Health Insurance for Cruisers

One of the concerns of many cruisers (and their land-lubbing family and friends) is medical care and health insurance while cruising.  After reading hundreds of blog posts I have come to the conclusion that there is no consensus, but rather a wide spectrum of ideas on what is the best and safest way to cruise.  On one end of the spectrum are those that feel going without health insurance will surely bring about catastrophic results, both health-wise and financially.  At the other end of the spectrum are those who think health insurance is an expensive ruse and would rather take their chances going without than spend a dollar for something they will probably (hopefully) never use.  While these are the extremes, most cruisers seem to be somewhere in the middle of the spectrum, wanting some form of coverage for catastrophic health issues, but also not wanting to break the bank for comprehensive coverage.

While one can never know when a major illness will strike or an anaconda will bite off your arm, one’s health is a personal project that needs a reasonable amount of attention. Regular physicals with blood work, mammograms, colonoscopies, and other preventative care should be part of every cruiser’s itinerary.  One must take responsibility for their own well-being, and monies should be earmarked for these procedures in every cruiser’s budget. On the same note, we should strive to eat a healthy diet and get in a fair amount of exercise.  Not only do these things help the physical body, they also help alleviate stress, depression and other mental health issues.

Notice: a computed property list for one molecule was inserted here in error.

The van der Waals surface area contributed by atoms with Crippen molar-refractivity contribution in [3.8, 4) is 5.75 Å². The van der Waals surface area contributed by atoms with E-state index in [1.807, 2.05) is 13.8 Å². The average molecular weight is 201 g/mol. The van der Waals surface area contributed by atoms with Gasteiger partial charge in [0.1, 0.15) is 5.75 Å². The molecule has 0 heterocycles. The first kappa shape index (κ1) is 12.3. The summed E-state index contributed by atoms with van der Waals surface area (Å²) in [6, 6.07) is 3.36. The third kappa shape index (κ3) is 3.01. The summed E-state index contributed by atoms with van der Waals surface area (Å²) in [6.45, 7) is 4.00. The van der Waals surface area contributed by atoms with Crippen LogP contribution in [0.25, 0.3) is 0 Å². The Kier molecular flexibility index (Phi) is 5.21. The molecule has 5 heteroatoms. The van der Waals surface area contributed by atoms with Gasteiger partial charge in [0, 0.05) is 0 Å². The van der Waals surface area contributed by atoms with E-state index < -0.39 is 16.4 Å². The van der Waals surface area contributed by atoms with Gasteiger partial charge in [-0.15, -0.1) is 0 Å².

There are many ways to insure that you will be covered in case you have a medical emergency on-board or in a foreign country, but you need to be sure that you understand the different types of policies and riders before you invest in a particular plan.  In this post I will lay out a variety of options for dealing with medical costs, both planned and unplanned, while cruising.  These options are geared for U.S. full-time, world cruisers rather than weekend sailors, as many policies require you to be away from the U.S. for a specific amount of time (generally 6 months) to guarantee coverage.  Taking into account your own medical history and comfort level, as well as the availability of good (sometimes better) care in foreign countries at prices 40-90% cheaper than in the U.S., I hope that this post helps you navigate the available options.

Self-Insure – i.e. No Insurance: On the far end of the spectrum lies the folks who are true risk takers, gamblers if you will.  These cruisers have decided, either by choice or by financial constraints, that they will not purchase any health insurance policies.  Many cruisers in this category feel that they are young and healthy, with no pre-existing conditions.  Health insurance, may seem, like a waste of money for some who see health care as much more affordable in locations outside of the U.S..  The self-insured usually have a pool of money set aside for minor medical expenses, though many realize that one large medical bill would end their dreams of cruising.

High Deductible Health Plans – A few cruisers mentioned specific HDHP’s to which they subscribe.  Some cruisers believe it is important to keep continuous health care coverage while you cruise to avoid being placed in the high-risk pool.  Hopefully this fear will be resolved with the Affordable Care Act.  Others simply enjoy the security of knowing if they sustained an injury or illness that required long-term or complicated care, that they would be covered.  These plans would require you to return to the states for care, which would not be helpful in a critical situation.  Here are a few examples of plans discussed on cruiser boards:

Blue Cross Blue Shield – one couple mentioned their policy was $158 per month which covered them both and had a $8,000 deductible.

State Farm – one couple mentioned their policy was about $10000 a year with a $5000 deductible.

I was not able to find benefit information for travel and coverage outside of the USA for either of these insurers.